1000.2076: SCOPE OF REPRESENTATION; Lay-Offs
As under the EERA, the legislature intended that, under the Dills Act, decisions to lay off remain exclusively with the employer. The employer did not have to bargain over a proposal to limit the reason for layoffs to lack of work or funds and to require consultation with the union over the reasons for a layoff. more or view all topics or full text.
132001312/18/87
0595E Placentia Unified School District
1000.2076: SCOPE OF REPRESENTATION; Lay-Offs
Duty to bargain effects remained despite contractual provision providing for layoffs. more or view all topics or full text.
101718111/04/86
0540E Oakland Unified School District
1000.2076: SCOPE OF REPRESENTATION; Lay-Offs
Where the time frame between decision and implementation provides "ample opportunity" for good faith negotiation, no per se violation by passage of resolution adopting decision to layoff and reduction in hours. more or view all topics or full text.
101700912/12/85
1955H Trustees of the California State University (San Diego)
1000.2076: SCOPE OF REPRESENTATION; Lay-Offs
The employer did not unlawfully contract out work when its decision to discontinue staffing remedial mathematics and writing classes was made independent of its decision to contract with a third party to teach these classes. more or view all topics or full text.
327404/24/08
0383E San Mateo City School District
1000.2076: SCOPE OF REPRESENTATION; Lay-Offs
Proposal on layoff and reemployment generally negotiable, except that those provisions which would establish a definition of "lack of funds" and impose a deadline for layoffs to end of academic year and limiting notice conflict with Education Code 45117 and are to that extent nonnegotiable; pp. 14-23. more or view all topics or full text.
81508104/30/84
0375E Healdsburg Union High School District and Healdsburg Union School District/San Mateo City School District
1000.2076: SCOPE OF REPRESENTATION; Lay-Offs
Remedy for improper layoff tied to employee's lost salary and benefits negotiable; p. 67. Decision to layoff is managerial prerogative; management is obligated to negotiate the effects; p. 53. Proposal seeking to restrict layoffs to end of academic year impinged on management's express statutory authority under Education Code section 45117. more or view all topics or full text.
81502101/05/84
0372E Kern Community College District
1000.2076: SCOPE OF REPRESENTATION; Lay-Offs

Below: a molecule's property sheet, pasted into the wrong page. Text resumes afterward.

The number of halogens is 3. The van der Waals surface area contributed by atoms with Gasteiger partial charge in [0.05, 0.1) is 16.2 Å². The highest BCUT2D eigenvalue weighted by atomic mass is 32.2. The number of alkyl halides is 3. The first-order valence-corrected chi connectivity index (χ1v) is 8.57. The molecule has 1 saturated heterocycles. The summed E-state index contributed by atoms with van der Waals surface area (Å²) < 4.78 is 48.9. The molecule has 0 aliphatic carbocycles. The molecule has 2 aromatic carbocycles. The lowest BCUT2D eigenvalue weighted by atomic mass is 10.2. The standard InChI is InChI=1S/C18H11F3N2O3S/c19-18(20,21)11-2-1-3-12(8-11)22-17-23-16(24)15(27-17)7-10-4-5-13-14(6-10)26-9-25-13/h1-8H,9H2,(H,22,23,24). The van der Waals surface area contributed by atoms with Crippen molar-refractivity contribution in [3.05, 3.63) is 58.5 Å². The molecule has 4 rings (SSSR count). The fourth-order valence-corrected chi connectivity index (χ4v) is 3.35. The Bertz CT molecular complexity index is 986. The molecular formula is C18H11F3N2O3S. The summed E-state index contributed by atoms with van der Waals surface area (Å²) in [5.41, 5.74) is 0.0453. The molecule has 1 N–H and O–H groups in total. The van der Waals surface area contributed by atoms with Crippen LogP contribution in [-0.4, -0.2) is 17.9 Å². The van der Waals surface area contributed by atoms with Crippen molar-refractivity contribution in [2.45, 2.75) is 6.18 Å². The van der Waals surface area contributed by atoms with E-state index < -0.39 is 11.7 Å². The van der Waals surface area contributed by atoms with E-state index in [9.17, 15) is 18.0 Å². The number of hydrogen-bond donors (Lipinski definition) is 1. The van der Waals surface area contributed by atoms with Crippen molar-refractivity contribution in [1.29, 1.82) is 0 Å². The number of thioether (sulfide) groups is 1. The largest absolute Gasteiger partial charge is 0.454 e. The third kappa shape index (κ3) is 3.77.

Effect of layoff within scope of representation, and employer is obligated to negotiate those effects upon request. more or view all topics or full text.
81501612/29/83
0373E Mt. Diablo Unified School District  * * * REVERSED IN PART BY Mt. Diablo Unified School District (1984) PERB Decision No. 373b
1000.2076: SCOPE OF REPRESENTATION; Lay-Offs
Decision to lay off certificated employees is a managerial prerogative but management is obligated to negotiate the effects of its decision; p. 20. As association proposal concerning same-date-of-hire criteria found outside scope of representation, district's refusal to negotiate that portion of layoff proposal was not a violation of EERA; p. 45. more or view all topics or full text.
81501712/30/83
0343E South San Francisco Unified School District
1000.2076: SCOPE OF REPRESENTATION; Lay-Offs
Employer violates duty to bargain in good faith when refuses to bargain effects of layoff. more or view all topics or full text.
71424309/02/83
0337E Kern Community College District
1000.2076: SCOPE OF REPRESENTATION; Lay-Offs
Board's adoption of resolution eliminating services not unlawful per se. Nor is decision to lay off eight persons. Method of layoff identification and notice given is non-negotiable; p. 12. Distribution of layoff notices is not refusal to negotiate; p. 12. more or view all topics or full text.
71422908/19/83
0326E Oakland Unified School District
1000.2076: SCOPE OF REPRESENTATION; Lay-Offs
Decision to lay off is non-negotiable; p. 30. more or view all topics or full text.
71419507/11/83
0318E Pittsburg Unified School District
1000.2076: SCOPE OF REPRESENTATION; Lay-Offs
Employer's reduction in work year (12 to 10 months) of clerical employees is within scope and not permitted by layoff sections of Education Code. more or view all topics or full text.